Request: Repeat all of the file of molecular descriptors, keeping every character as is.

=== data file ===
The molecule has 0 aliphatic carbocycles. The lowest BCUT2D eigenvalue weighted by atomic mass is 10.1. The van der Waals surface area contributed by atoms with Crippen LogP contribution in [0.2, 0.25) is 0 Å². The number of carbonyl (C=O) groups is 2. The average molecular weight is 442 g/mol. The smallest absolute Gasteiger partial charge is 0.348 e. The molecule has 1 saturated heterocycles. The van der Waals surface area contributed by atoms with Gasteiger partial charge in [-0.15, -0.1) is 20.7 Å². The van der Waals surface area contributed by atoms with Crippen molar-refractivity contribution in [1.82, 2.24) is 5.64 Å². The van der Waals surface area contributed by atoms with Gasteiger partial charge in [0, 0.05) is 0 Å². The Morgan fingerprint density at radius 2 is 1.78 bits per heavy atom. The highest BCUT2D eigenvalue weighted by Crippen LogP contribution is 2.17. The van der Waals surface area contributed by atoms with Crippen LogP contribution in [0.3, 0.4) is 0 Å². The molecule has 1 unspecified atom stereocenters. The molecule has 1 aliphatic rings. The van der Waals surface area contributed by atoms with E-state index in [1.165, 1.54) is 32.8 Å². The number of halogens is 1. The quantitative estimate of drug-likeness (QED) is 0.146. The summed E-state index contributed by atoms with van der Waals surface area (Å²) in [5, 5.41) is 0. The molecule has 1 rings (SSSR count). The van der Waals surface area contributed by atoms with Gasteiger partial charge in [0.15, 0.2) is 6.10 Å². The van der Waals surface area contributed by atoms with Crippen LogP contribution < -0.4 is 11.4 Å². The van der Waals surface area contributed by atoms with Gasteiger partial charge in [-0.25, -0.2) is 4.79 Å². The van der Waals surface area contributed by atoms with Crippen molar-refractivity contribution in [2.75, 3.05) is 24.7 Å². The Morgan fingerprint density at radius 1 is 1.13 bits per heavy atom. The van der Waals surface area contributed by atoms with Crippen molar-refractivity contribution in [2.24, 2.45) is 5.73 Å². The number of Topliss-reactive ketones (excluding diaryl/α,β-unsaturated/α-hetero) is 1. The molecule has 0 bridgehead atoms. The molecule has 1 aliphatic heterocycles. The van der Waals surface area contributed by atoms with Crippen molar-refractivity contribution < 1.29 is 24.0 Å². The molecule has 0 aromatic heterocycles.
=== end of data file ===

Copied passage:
The molecule has 0 aliphatic carbocycles. The lowest BCUT2D eigenvalue weighted by atomic mass is 10.1. The van der Waals surface area contributed by atoms with Crippen LogP contribution in [0.2, 0.25) is 0 Å². The number of carbonyl (C=O) groups is 2. The average molecular weight is 442 g/mol. The smallest absolute Gasteiger partial charge is 0.348 e. The molecule has 1 saturated heterocycles. The van der Waals surface area contributed by atoms with Gasteiger partial charge in [-0.15, -0.1) is 20.7 Å². The van der Waals surface area contributed by atoms with Crippen molar-refractivity contribution in [1.82, 2.24) is 5.64 Å². The van der Waals surface area contributed by atoms with Gasteiger partial charge in [0, 0.05) is 0 Å². The Morgan fingerprint density at radius 2 is 1.78 bits per heavy atom. The highest BCUT2D eigenvalue weighted by Crippen LogP contribution is 2.17. The van der Waals surface area contributed by atoms with Crippen LogP contribution in [0.3, 0.4) is 0 Å². The molecule has 1 unspecified atom stereocenters. The molecule has 1 aliphatic rings. The van der Waals surface area contributed by atoms with E-state index in [1.165, 1.54) is 32.8 Å². The number of halogens is 1. The quantitative estimate of drug-likeness (QED) is 0.146. The summed E-state index contributed by atoms with van der Waals surface area (Å²) in [5, 5.41) is 0. The molecule has 1 rings (SSSR count). The van der Waals surface area contributed by atoms with Gasteiger partial charge in [0.15, 0.2) is 6.10 Å². The van der Waals surface area contributed by atoms with Crippen LogP contribution < -0.4 is 11.4 Å². The van der Waals surface area contributed by atoms with Gasteiger partial charge in [-0.25, -0.2) is 4.79 Å². The van der Waals surface area contributed by atoms with Crippen molar-refractivity contribution in [2.75, 3.05) is 24.7 Å². The Morgan fingerprint density at radius 1 is 1.13 bits per heavy atom. The van der Waals surface area contributed by atoms with Crippen molar-refractivity contribution in [2.24, 2.45) is 5.73 Å². The number of Topliss-reactive ketones (excluding diaryl/α,β-unsaturated/α-hetero) is 1. The molecule has 0 bridgehead atoms. The molecule has 1 aliphatic heterocycles. The van der Waals surface area contributed by atoms with Crippen molar-refractivity contribution < 1.29 is 24.0 Å². The molecule has 0 aromatic heterocycles.